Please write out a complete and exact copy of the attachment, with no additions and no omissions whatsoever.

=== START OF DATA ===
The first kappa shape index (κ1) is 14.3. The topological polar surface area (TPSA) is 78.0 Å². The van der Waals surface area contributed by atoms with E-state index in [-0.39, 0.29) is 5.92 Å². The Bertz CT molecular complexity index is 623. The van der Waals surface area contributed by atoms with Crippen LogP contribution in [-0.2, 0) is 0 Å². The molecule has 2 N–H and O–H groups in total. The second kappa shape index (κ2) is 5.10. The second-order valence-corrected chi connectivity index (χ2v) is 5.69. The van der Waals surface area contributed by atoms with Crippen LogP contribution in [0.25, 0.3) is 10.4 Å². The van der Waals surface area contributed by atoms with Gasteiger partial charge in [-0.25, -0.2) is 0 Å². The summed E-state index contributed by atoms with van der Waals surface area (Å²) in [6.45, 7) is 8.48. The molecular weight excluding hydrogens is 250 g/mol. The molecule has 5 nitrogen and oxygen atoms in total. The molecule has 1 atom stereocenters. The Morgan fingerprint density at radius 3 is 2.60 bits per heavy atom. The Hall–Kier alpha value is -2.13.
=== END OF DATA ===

The first kappa shape index (κ1) is 14.3. The topological polar surface area (TPSA) is 78.0 Å². The van der Waals surface area contributed by atoms with E-state index in [-0.39, 0.29) is 5.92 Å². The Bertz CT molecular complexity index is 623. The van der Waals surface area contributed by atoms with Crippen LogP contribution in [-0.2, 0) is 0 Å². The molecule has 2 N–H and O–H groups in total. The second kappa shape index (κ2) is 5.10. The second-order valence-corrected chi connectivity index (χ2v) is 5.69. The van der Waals surface area contributed by atoms with Crippen LogP contribution in [0.25, 0.3) is 10.4 Å². The van der Waals surface area contributed by atoms with Gasteiger partial charge in [-0.25, -0.2) is 0 Å². The summed E-state index contributed by atoms with van der Waals surface area (Å²) in [6.45, 7) is 8.48. The molecular weight excluding hydrogens is 250 g/mol. The molecule has 5 nitrogen and oxygen atoms in total. The molecule has 1 atom stereocenters. The Morgan fingerprint density at radius 3 is 2.60 bits per heavy atom. The Hall–Kier alpha value is -2.13.